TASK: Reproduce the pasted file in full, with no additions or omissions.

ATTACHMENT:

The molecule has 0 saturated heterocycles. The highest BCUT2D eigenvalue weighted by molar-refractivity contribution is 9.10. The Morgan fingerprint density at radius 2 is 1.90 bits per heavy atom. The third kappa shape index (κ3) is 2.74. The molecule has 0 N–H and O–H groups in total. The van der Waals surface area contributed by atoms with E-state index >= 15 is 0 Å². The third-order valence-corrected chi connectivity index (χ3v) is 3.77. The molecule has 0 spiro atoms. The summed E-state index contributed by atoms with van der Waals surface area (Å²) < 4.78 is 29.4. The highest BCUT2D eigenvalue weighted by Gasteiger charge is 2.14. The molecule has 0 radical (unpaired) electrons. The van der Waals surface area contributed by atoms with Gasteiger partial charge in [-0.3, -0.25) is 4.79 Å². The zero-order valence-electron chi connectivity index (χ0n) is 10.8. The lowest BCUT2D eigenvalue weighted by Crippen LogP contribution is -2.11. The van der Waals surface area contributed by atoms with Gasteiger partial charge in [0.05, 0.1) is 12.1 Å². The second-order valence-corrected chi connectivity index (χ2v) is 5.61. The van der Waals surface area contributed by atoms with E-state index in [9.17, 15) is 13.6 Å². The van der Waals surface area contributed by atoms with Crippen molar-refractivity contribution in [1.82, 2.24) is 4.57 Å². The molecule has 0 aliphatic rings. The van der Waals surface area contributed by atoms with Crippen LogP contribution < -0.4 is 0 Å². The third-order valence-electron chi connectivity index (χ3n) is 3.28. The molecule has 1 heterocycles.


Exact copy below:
The molecule has 0 saturated heterocycles. The highest BCUT2D eigenvalue weighted by molar-refractivity contribution is 9.10. The Morgan fingerprint density at radius 2 is 1.90 bits per heavy atom. The third kappa shape index (κ3) is 2.74. The molecule has 0 N–H and O–H groups in total. The van der Waals surface area contributed by atoms with E-state index >= 15 is 0 Å². The third-order valence-corrected chi connectivity index (χ3v) is 3.77. The molecule has 0 spiro atoms. The summed E-state index contributed by atoms with van der Waals surface area (Å²) < 4.78 is 29.4. The highest BCUT2D eigenvalue weighted by Gasteiger charge is 2.14. The molecule has 0 radical (unpaired) electrons. The van der Waals surface area contributed by atoms with Gasteiger partial charge in [-0.3, -0.25) is 4.79 Å². The zero-order valence-electron chi connectivity index (χ0n) is 10.8. The lowest BCUT2D eigenvalue weighted by Crippen LogP contribution is -2.11. The van der Waals surface area contributed by atoms with Gasteiger partial charge in [0.05, 0.1) is 12.1 Å². The second-order valence-corrected chi connectivity index (χ2v) is 5.61. The van der Waals surface area contributed by atoms with E-state index in [9.17, 15) is 13.6 Å². The van der Waals surface area contributed by atoms with Crippen molar-refractivity contribution in [1.82, 2.24) is 4.57 Å². The molecule has 0 aliphatic rings. The van der Waals surface area contributed by atoms with Crippen LogP contribution < -0.4 is 0 Å². The third-order valence-electron chi connectivity index (χ3n) is 3.28. The molecule has 1 heterocycles.